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The application of heterogenous supported catalysts for the treatment of greywater via in-situ generated H2O2

Richards, Thomas 2022. The application of heterogenous supported catalysts for the treatment of greywater via in-situ generated H2O2. PhD Thesis, Cardiff University.
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The work presented within this thesis looks primarily into developing a catalyst with the ability to synthesise H2O2 as well as reactive oxygen species that can act in combination as a biocide towards common bacteria and degrade an antibiotic. The current method for the synthesis of H2O2 on an industrial scale is the anthraquinone process, however this method necessitates large scale production to be economically viable due to the unselective hydrogenation of the carrier molecule resulting in the need for its periodic replacement alongside the overall complexity of the process. This large-scale production means that concentrated H2O2 (70 wt.%) then needs to be transported safely to the desired site of use. This leads to acid/halide stabilisers being added prior to transportation, which then makes the once environmentally friendly oxidant become a hazard as well as the solution needing to be diluted, given the desired concentration for common H2O2 use is around 3-5 wt.% H2O2. All these factors point towards the desire for a smaller-scale, more efficient method to produce H2O2 that could overcome all the drawbacks, including cost of stabilizers, dilution, transport, and storage, with the current industrial route. Water disinfection is currently reliant on chlorination, but ideally requires a route that avoids the formation of chemical residues. H2O2, a broad-spectrum biocide, can offer such an alternative, but is typically less effective than traditional approaches to water remediation. However, the results held within this thesis show that a catalytic approach to generating all H2O2 reactive oxygen species could form the basis of an alternative method for water disinfection. The first part of this work investigates the efficacy of AuPd catalysts prepared by an industrially relevant excess chloride wet co-impregnation procedure to synthesise H2O2 from molecular H2 and O2 in a batch regime. Subsequently, pelleted analogues of these materials were investigated for their activity towards H2O2 production and the remediation of Escherichia coli K12 JM109. The generation of reactive oxygen species, which include hydroxyl, hydroperoxyl and superoxide radicals (identified by electron paramagnetic spectroscopy), over the 1 wt.% AuPd/TiO2 catalyst during the synthesis of hydrogen peroxide was found to offer extremely high biocidal efficacy (8.1 log10). Comparison to traditional biocides, such as preformed H2O2 and NaOCl further demonstrated the efficacy of the catalytic approach, achieving rates of microorganism kill over 107 times more potent than conventional disinfectants. This approach could form the basis of an alternative method for water disinfection, particularly in communities not currently served by traditional means of water remediation or where access to potable water is scarce. iii Building on earlier studies into bactericidal and virucidal performance of a catalytic approach to water remediation this approach to oxidation was broadened to determine efficacy towards the remediation of organic contaminants found in water bodies via in-situ H2O2 generation. With a focus on the antibiotic metronidazole, a common antibiotic for the treatment of skin and mouth infections. Initial studies, using the optimal AuPd catalyst from previous investigations to microorganism kill, seemed to indicate the efficacy of the catalytic approach with in-situ H2O2 achieving far greater rates of conversion compared to that observed using commercial H2O2 However, extensive studies revealed that that while there may be a minor contribution from oxidative pathways the primary cause for the observed conversion of metronidazole was the catalysed hydrogenation of the metronidazole. Finally, extensive catalyst design was investigated with an aim to both improve the performance and stability of the AuPd catalyst studied for bactericidal efficacy and lower catalyst costs by find an alternative to Au. In this work a focus was placed on catalytic performance towards H2O2 production, in a batch regime. Initial studies into the well�established AuPd system demonstrated the key role of Pd: Au ratio on catalytic activity, under conditions that have previously been found to be optimal for H2O2 formation. Further investigations using the optimal Pd: Au ratio identified the role of the catalyst support in controlling particle size and Pd oxidation state and thus catalytic performance. Building on these studies, Pd was alloyed with a range of abundant secondary metals is subsequently explored. The performance of all catalysts towards H2O2 production was subsequently established under conditions approximating those used within earlier studies for water remediation. With an aim to ultimately transition into the flow regime previously utilised, the effect of pelleting the catalytic series was evaluated.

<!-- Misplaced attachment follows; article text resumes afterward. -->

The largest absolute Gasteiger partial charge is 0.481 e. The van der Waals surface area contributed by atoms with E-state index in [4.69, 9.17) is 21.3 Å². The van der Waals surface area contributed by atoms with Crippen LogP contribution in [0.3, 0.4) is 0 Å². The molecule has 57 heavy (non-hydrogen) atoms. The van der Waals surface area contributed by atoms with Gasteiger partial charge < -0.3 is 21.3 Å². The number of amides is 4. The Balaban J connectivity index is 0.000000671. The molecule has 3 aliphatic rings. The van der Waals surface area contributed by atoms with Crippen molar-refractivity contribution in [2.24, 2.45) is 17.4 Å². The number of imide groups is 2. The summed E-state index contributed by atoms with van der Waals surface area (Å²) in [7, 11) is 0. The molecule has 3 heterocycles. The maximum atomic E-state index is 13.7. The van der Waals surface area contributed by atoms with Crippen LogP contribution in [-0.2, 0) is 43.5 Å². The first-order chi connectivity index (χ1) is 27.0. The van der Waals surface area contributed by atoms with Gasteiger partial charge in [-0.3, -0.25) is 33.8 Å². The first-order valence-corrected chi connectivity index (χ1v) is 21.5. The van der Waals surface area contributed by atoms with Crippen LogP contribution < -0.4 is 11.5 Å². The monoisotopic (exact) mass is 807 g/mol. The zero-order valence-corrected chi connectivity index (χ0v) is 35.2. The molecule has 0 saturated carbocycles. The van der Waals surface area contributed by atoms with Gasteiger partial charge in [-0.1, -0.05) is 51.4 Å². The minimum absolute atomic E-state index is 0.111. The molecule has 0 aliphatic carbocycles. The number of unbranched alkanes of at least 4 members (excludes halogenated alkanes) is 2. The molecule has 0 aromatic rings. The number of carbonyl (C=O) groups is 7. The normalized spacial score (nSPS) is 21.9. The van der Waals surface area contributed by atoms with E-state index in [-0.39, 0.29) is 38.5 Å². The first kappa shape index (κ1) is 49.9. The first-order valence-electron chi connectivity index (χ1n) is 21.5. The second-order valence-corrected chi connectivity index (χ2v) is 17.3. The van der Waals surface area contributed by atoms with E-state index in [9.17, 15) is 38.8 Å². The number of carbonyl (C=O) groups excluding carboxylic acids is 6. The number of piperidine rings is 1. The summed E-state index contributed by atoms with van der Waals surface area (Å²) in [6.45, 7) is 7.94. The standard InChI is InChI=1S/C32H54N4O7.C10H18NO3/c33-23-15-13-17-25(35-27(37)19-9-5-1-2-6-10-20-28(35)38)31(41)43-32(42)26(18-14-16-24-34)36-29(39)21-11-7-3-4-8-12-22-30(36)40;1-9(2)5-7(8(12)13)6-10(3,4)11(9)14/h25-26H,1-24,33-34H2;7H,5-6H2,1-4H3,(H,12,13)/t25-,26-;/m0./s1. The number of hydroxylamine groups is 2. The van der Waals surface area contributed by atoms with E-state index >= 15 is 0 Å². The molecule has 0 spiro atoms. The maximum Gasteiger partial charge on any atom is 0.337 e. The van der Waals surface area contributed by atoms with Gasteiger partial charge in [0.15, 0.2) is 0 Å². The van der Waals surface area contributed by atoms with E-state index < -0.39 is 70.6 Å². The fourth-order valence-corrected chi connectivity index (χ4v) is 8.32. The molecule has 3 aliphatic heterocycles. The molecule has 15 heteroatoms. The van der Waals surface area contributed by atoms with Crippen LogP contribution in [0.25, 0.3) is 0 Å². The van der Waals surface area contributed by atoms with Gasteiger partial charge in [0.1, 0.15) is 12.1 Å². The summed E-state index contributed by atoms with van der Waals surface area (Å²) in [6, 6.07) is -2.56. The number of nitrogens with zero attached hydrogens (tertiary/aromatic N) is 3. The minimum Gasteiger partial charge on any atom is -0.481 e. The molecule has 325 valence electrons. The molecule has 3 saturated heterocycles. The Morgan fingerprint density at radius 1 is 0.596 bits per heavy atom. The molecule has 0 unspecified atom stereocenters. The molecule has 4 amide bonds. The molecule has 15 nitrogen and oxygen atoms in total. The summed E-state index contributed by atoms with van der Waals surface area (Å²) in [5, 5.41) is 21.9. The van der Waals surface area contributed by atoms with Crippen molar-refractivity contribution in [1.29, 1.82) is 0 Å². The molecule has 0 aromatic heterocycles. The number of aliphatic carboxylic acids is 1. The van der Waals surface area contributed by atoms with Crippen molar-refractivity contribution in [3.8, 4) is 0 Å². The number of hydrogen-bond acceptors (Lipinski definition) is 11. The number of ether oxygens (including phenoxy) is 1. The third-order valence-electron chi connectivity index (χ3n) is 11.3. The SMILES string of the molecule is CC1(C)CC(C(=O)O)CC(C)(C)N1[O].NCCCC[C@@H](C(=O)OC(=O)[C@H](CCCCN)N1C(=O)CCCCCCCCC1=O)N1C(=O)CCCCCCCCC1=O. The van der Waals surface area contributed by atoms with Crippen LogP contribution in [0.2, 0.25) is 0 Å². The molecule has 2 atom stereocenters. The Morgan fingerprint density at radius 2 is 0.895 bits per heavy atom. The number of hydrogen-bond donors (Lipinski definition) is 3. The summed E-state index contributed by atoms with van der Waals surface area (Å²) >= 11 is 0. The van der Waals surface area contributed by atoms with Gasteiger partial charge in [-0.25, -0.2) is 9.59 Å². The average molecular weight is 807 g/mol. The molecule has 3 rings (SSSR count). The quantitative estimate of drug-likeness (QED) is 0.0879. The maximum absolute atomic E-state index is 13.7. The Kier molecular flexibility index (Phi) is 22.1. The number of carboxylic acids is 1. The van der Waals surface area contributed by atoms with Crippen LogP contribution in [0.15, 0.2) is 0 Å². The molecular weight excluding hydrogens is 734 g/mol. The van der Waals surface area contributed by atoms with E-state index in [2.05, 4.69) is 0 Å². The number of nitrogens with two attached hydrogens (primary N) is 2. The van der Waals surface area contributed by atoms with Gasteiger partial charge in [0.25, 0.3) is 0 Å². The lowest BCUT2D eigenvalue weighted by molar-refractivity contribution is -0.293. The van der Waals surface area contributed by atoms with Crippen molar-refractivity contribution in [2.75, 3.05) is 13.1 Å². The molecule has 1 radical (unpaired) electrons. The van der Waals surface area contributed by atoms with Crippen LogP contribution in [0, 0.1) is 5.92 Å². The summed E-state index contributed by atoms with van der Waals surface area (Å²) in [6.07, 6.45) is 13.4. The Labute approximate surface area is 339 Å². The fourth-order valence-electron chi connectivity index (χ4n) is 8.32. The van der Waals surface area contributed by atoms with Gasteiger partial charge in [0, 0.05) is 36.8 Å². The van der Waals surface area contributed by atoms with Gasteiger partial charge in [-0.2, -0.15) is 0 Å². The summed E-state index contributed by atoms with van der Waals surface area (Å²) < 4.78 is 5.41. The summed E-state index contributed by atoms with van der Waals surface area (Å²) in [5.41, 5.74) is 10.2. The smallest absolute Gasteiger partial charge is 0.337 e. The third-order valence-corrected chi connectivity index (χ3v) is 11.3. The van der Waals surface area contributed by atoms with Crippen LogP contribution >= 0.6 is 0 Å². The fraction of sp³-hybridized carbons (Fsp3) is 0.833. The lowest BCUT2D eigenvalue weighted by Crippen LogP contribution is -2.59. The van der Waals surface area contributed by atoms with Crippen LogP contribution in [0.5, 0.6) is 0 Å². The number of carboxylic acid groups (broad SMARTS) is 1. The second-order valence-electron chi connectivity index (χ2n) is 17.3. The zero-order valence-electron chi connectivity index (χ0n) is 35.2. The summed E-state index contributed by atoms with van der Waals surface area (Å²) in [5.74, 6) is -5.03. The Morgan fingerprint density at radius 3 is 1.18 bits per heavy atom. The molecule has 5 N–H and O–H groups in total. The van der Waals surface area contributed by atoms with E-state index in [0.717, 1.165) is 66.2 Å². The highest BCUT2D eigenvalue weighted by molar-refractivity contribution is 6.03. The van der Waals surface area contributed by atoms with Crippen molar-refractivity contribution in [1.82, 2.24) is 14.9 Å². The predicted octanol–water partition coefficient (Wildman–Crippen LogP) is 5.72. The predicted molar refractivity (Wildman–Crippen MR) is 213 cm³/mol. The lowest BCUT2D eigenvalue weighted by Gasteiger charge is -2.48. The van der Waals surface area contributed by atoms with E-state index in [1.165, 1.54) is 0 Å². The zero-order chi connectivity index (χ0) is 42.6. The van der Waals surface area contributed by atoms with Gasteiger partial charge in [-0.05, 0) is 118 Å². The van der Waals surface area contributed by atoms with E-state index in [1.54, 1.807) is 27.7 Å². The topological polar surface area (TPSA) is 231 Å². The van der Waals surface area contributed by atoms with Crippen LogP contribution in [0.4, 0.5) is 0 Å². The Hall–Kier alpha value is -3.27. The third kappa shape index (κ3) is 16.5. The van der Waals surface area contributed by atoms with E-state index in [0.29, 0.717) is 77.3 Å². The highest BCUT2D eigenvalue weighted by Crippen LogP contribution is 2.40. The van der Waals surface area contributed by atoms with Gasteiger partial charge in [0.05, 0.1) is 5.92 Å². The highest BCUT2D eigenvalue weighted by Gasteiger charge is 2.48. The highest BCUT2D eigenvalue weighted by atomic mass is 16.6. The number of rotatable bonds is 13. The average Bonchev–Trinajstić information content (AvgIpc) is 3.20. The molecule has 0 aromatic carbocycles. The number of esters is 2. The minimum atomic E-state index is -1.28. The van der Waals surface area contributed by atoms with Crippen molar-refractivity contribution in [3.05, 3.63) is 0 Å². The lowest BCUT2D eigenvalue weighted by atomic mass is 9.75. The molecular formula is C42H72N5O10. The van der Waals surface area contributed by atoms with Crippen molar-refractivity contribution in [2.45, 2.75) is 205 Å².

Item Type: Thesis (PhD)
Date Type: Completion
Status: Unpublished
Schools: Chemistry
Date of First Compliant Deposit: 27 April 2022
Last Modified: 28 Apr 2022 11:57

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